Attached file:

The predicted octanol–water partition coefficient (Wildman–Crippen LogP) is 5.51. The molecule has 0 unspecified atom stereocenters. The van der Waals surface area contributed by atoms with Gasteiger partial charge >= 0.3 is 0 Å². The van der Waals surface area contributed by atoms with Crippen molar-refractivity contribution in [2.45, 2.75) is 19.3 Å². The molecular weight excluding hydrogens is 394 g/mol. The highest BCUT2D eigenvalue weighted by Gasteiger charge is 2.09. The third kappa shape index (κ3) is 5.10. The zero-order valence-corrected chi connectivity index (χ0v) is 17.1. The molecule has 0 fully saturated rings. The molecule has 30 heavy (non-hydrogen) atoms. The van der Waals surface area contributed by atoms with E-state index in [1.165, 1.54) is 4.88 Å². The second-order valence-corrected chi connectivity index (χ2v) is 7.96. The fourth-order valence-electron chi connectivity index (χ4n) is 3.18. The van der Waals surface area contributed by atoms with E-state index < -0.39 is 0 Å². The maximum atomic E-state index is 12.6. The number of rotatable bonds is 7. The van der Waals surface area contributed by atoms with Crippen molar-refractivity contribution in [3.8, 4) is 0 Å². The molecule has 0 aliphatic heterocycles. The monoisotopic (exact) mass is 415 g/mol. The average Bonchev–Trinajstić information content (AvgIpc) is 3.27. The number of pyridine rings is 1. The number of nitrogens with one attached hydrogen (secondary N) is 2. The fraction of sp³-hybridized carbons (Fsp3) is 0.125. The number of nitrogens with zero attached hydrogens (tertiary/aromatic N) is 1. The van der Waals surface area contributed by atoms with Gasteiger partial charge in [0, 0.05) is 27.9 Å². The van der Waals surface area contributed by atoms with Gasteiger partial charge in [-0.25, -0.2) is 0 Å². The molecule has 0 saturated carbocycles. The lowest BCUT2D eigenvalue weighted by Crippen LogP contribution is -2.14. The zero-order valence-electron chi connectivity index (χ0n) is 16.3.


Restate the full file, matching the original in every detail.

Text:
The predicted octanol–water partition coefficient (Wildman–Crippen LogP) is 5.51. The molecule has 0 unspecified atom stereocenters. The van der Waals surface area contributed by atoms with Gasteiger partial charge >= 0.3 is 0 Å². The van der Waals surface area contributed by atoms with Crippen molar-refractivity contribution in [2.45, 2.75) is 19.3 Å². The molecular weight excluding hydrogens is 394 g/mol. The highest BCUT2D eigenvalue weighted by Gasteiger charge is 2.09. The third kappa shape index (κ3) is 5.10. The zero-order valence-corrected chi connectivity index (χ0v) is 17.1. The molecule has 0 fully saturated rings. The molecule has 30 heavy (non-hydrogen) atoms. The van der Waals surface area contributed by atoms with E-state index in [1.165, 1.54) is 4.88 Å². The second-order valence-corrected chi connectivity index (χ2v) is 7.96. The fourth-order valence-electron chi connectivity index (χ4n) is 3.18. The van der Waals surface area contributed by atoms with E-state index < -0.39 is 0 Å². The maximum atomic E-state index is 12.6. The number of rotatable bonds is 7. The van der Waals surface area contributed by atoms with Crippen molar-refractivity contribution in [3.8, 4) is 0 Å². The molecule has 0 aliphatic heterocycles. The monoisotopic (exact) mass is 415 g/mol. The average Bonchev–Trinajstić information content (AvgIpc) is 3.27. The number of pyridine rings is 1. The number of nitrogens with one attached hydrogen (secondary N) is 2. The fraction of sp³-hybridized carbons (Fsp3) is 0.125. The number of nitrogens with zero attached hydrogens (tertiary/aromatic N) is 1. The van der Waals surface area contributed by atoms with Gasteiger partial charge in [0, 0.05) is 27.9 Å². The van der Waals surface area contributed by atoms with Gasteiger partial charge in [-0.25, -0.2) is 0 Å². The molecule has 0 saturated carbocycles. The lowest BCUT2D eigenvalue weighted by Crippen LogP contribution is -2.14. The zero-order valence-electron chi connectivity index (χ0n) is 16.3.